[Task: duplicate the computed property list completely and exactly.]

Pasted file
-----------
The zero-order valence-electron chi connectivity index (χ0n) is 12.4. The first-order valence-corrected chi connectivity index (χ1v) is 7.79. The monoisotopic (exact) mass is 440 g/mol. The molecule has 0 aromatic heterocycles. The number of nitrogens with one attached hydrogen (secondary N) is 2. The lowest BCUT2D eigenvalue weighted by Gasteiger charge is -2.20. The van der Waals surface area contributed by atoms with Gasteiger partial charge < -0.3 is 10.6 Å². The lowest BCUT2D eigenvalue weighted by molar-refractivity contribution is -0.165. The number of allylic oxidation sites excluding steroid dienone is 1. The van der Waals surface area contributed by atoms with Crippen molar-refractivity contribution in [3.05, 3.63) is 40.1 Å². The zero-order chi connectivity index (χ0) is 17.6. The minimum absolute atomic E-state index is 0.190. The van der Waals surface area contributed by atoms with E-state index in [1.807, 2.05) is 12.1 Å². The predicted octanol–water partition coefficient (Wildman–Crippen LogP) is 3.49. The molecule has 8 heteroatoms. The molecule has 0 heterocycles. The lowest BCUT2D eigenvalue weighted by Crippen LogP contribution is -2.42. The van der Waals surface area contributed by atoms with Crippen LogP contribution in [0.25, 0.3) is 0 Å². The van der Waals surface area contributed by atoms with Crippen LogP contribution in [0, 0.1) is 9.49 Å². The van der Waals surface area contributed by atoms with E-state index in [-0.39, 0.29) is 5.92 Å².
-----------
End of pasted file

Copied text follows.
The zero-order valence-electron chi connectivity index (χ0n) is 12.4. The first-order valence-corrected chi connectivity index (χ1v) is 7.79. The monoisotopic (exact) mass is 440 g/mol. The molecule has 0 aromatic heterocycles. The number of nitrogens with one attached hydrogen (secondary N) is 2. The lowest BCUT2D eigenvalue weighted by Gasteiger charge is -2.20. The van der Waals surface area contributed by atoms with Gasteiger partial charge < -0.3 is 10.6 Å². The lowest BCUT2D eigenvalue weighted by molar-refractivity contribution is -0.165. The number of allylic oxidation sites excluding steroid dienone is 1. The van der Waals surface area contributed by atoms with Crippen molar-refractivity contribution in [3.05, 3.63) is 40.1 Å². The zero-order chi connectivity index (χ0) is 17.6. The minimum absolute atomic E-state index is 0.190. The van der Waals surface area contributed by atoms with E-state index in [1.807, 2.05) is 12.1 Å². The predicted octanol–water partition coefficient (Wildman–Crippen LogP) is 3.49. The molecule has 8 heteroatoms. The molecule has 0 heterocycles. The lowest BCUT2D eigenvalue weighted by Crippen LogP contribution is -2.42. The van der Waals surface area contributed by atoms with Crippen LogP contribution in [0.25, 0.3) is 0 Å². The van der Waals surface area contributed by atoms with Crippen LogP contribution in [0, 0.1) is 9.49 Å². The van der Waals surface area contributed by atoms with E-state index in [-0.39, 0.29) is 5.92 Å².